Like most athletes, Addi Kirkpatrick was issued a challenge prior to her senior year at Cumberland Valley: create 100 tea cups during the course of the school year.
Didn’t expect that one, right?
Kirkpatrick is a unique character for the three-time defending state champion Eagles (20-6), who face District 1 six seed Boyertown (23-5) in the first round of the PIAA Class 6A girls basketball championships on Friday. A senior starting center and the team’s second leading scorer, behind classmate Katie Jekot, Kirkpatrick is a willing talker but doesn’t seek the limelight.
She will go to Division II Lincoln Memorial University (Tennessee) next year because it’s small and a Christian school. The Railsplitters will be one of the No. 3 seeds in this year’s NCAA Division II Tournament after going 26-4 and winning the South Atlantic Conference Championship, and they’re exploring a move to Division I that could take place in the middle of Kirkpatrick’s career.
The former private school student needed time to adjust to the massive Cumberland Valley School District when she transferred as an eighth-grader. She’s looking forward to smaller classes at the next level.
So art is her escape, a little private time in an otherwise hectic and occasionally overwhelming year for any teenager.
“It’s so calming, and anytime I’m stressed out there’s where I go,” Kirkpatrick said.
Kirkpatrick has been known to shun the social pressure cooker of a high school cafeteria, foregoing the chatter to instead grab a few bites in peace and knock out another ceramic mug.
She’s currently at 84 tea cups. Like any good competitor, she’ll finish the mug challenge before the end of the school year. She’s planning to sell some in May at the school’s art festival and has already made $70 on others.
“I concentrate on mugs, because I like a good cup of coffee or tea in the morning,” Kirkpatrick said.
She has vases on the family’s mantel at home and keeps some of her work, including other more artsy designs. She can talk about wall width, how thick a base should be or what glazes don’t work with others.
“I have a few pieces that are just glazed really cool,” said Kirkpatrick, who was first introduced to ceramics in middle school and quickly developed a passion for it.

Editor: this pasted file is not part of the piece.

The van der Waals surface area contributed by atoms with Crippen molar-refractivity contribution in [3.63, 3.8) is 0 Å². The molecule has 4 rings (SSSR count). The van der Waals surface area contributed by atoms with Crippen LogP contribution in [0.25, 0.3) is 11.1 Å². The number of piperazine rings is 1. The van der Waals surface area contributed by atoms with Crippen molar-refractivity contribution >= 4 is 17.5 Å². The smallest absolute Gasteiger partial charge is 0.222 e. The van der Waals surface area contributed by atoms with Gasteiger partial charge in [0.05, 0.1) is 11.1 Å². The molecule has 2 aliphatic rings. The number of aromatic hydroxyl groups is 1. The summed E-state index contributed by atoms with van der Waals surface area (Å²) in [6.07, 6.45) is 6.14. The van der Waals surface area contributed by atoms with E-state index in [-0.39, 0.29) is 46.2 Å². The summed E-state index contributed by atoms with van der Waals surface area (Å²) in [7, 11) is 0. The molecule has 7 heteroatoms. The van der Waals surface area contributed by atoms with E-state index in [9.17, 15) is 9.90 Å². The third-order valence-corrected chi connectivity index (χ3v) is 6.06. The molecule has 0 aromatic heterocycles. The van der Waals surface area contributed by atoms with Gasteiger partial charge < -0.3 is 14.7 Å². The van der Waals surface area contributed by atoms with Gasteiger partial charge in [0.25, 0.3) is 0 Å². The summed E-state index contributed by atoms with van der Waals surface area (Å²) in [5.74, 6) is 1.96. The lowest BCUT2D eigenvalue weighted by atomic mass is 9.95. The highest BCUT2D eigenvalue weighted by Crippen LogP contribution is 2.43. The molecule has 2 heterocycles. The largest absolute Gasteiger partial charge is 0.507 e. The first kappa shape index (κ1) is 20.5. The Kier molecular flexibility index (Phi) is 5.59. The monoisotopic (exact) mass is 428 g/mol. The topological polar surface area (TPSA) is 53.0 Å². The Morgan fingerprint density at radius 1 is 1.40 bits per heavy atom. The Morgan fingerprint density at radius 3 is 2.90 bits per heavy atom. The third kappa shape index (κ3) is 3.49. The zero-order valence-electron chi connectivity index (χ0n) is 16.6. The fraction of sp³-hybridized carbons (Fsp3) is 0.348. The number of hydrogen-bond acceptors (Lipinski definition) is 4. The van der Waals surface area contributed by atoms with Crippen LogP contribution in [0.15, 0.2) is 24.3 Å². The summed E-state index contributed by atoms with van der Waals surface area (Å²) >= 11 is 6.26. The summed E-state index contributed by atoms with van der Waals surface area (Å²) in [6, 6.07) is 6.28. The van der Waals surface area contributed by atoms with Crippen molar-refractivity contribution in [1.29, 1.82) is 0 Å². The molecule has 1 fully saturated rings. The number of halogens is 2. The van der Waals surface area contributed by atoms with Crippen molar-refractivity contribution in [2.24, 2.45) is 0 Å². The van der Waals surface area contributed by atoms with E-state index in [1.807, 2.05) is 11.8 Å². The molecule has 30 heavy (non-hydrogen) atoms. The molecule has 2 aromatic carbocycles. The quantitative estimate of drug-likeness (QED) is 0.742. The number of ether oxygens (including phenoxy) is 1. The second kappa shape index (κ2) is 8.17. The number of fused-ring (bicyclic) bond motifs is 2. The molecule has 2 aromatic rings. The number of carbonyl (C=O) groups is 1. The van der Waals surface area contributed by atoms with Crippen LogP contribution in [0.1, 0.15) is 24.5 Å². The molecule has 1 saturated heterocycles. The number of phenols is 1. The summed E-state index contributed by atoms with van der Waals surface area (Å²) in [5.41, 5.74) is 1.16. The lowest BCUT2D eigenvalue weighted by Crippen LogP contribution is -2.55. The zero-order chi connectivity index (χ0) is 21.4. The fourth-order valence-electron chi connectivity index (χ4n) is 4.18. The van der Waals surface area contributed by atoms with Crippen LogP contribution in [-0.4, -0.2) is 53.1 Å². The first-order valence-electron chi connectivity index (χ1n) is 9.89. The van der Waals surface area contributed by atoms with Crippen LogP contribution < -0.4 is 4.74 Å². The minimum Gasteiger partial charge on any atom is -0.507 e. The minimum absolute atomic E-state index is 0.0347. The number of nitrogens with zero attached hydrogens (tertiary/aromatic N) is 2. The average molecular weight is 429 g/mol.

“I never really had an art program at my old school. … I ended up getting submitted to go to an art competition and started to get a little more passionate.”
And it’s not just a hobby. Kirkpatrick, unlike some of her peers still trying to figure out their life’s purposes, has her future mapped out. Or at least a general outline.
She plans to major in psychology and minor in art and eventually work as an art therapist with military veterans dealing with Post Traumatic Stress Disorder, or kids and adults on the Autism Spectrum.
She might work at a hospital, or maybe she’ll start her own business. Not all the details are set yet, but she’s done plenty of research on it.
“I originally wanted to be a nurse,” she said. “And I love the idea of helping people.”
“I just noticed that in working with her (in practice) that’s she’s a very kind and caring person,” CV assistant coach Phil Gillis said. “She really makes an effort to make people feel wanted.”
You’d be hard-pressed to peg Kirkpatrick as a shy, caring girl if all you did was watch her on a court.
While not demonstrative and loud, Kirkpatrick plays aggressive — she’s been known to find herself on the bench in foul trouble. When she’s on the court, the Eagles offense hums with ball movement, and on defense she creates jams in the lane and is a mismatch for most opponents on the glass.
Some credit goes to her AAU schedule this summer, which sent the 6-footer as far as Chicago, or south to Georgia. Some of it probably belongs to her three older brothers, all of whom were athletes. Her oldest brother, 6-foot-5 forward Steve, was a Penn State walk-on; middle brother Colton played four years of linebacker at Lafayette; and the youngest brother, Tanner, four years older than Addi and a 6-foot-7 center, finished 46 points shy of 1,000 at Gettysburg College this season.
Kirkpatrick dabbled in field hockey, basketball and soccer throughout elementary school. She even picked up volleyball when she got to Eagle View Middle School.
But she’s spent the past four years developing into a team captain with good range and above-average court vision, especially from the top of the key, where she can stretch a defense and find cutting teammates in the lane.
“It’s improved a lot from my freshman through junior year,” Kirkpatrick said. “I was terrified when I got the ball.”
“She was a natural person to step up in a leadership role,” head coach Bill Wolf said. “We just wanted her to work hard and assume the role of leadership, which she did.”
Wolf said Kirkpatrick’s breakout game came in last year’s Class AAAA state championship against Cardinal O’Hara’s Mary Sheehan. Kirkpatrick went for a double-double (12 points, 11 rebounds, 63 percent shooting) and slowed the Division I recruit, limiting her to just eight points (averaged 12.5 ppg before) and three rebounds.
She’ll be counted on for more of the same if the Eagles, fresh off a disappointing 40-31 loss to rival Central Dauphin that denied them of a third straight District 3 title, are to get back to Hershey. She’s averaging 11.1 points and 8.1 rebounds per game.
“We wanna get her more shots,” said Wolf, who is targeting 15 shots a game for his best post threat. “The girl is shooting close to 50 percent (111-of-224). A good high school team shoots around 40 percent.”
“Honestly, yeah, it does get straining,” Kirkpatrick said when asked if there’s a mental drain to chasing a fourth state title. “But not for one second would I not want to be in the situation that we’re in.”
Besides, she can always unwind her with clay.